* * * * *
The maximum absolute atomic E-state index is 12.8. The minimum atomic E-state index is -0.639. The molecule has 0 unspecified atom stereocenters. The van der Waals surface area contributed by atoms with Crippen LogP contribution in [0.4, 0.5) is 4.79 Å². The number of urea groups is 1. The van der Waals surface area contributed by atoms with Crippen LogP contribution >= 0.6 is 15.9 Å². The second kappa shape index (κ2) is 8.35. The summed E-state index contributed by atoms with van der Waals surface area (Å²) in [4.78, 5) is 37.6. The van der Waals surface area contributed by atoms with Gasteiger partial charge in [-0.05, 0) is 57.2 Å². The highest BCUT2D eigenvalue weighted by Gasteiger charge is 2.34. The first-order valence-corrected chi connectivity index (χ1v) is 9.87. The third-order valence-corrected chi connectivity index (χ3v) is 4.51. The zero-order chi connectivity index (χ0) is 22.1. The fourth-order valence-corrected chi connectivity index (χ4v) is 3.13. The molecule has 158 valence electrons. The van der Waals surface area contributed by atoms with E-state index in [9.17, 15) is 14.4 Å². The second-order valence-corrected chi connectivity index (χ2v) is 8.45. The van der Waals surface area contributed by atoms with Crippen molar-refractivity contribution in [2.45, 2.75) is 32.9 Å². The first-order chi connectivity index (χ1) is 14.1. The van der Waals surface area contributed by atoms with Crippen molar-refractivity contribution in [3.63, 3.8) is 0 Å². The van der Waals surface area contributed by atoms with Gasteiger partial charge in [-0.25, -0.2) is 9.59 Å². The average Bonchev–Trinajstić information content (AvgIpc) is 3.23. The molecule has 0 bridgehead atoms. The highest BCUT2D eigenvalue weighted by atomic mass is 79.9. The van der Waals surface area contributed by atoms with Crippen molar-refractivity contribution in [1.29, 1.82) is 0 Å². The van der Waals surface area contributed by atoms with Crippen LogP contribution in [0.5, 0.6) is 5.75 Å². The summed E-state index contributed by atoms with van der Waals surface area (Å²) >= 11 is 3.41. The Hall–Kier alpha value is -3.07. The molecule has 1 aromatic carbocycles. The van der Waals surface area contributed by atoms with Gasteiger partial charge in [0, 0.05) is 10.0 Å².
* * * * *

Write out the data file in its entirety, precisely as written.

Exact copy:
The maximum absolute atomic E-state index is 12.8. The minimum atomic E-state index is -0.639. The molecule has 0 unspecified atom stereocenters. The van der Waals surface area contributed by atoms with Crippen LogP contribution in [0.4, 0.5) is 4.79 Å². The number of urea groups is 1. The van der Waals surface area contributed by atoms with Crippen LogP contribution >= 0.6 is 15.9 Å². The second kappa shape index (κ2) is 8.35. The summed E-state index contributed by atoms with van der Waals surface area (Å²) in [4.78, 5) is 37.6. The van der Waals surface area contributed by atoms with Gasteiger partial charge in [-0.05, 0) is 57.2 Å². The highest BCUT2D eigenvalue weighted by Gasteiger charge is 2.34. The first-order valence-corrected chi connectivity index (χ1v) is 9.87. The third-order valence-corrected chi connectivity index (χ3v) is 4.51. The zero-order chi connectivity index (χ0) is 22.1. The fourth-order valence-corrected chi connectivity index (χ4v) is 3.13. The molecule has 158 valence electrons. The van der Waals surface area contributed by atoms with E-state index in [9.17, 15) is 14.4 Å². The second-order valence-corrected chi connectivity index (χ2v) is 8.45. The van der Waals surface area contributed by atoms with Crippen molar-refractivity contribution in [2.45, 2.75) is 32.9 Å². The first-order chi connectivity index (χ1) is 14.1. The van der Waals surface area contributed by atoms with Crippen molar-refractivity contribution in [3.63, 3.8) is 0 Å². The van der Waals surface area contributed by atoms with Gasteiger partial charge in [-0.25, -0.2) is 9.59 Å². The average Bonchev–Trinajstić information content (AvgIpc) is 3.23. The molecule has 0 bridgehead atoms. The highest BCUT2D eigenvalue weighted by atomic mass is 79.9. The van der Waals surface area contributed by atoms with Crippen molar-refractivity contribution in [1.29, 1.82) is 0 Å². The van der Waals surface area contributed by atoms with Crippen LogP contribution in [0.5, 0.6) is 5.75 Å². The summed E-state index contributed by atoms with van der Waals surface area (Å²) >= 11 is 3.41. The Hall–Kier alpha value is -3.07. The molecule has 1 aromatic carbocycles. The van der Waals surface area contributed by atoms with Gasteiger partial charge in [0, 0.05) is 10.0 Å².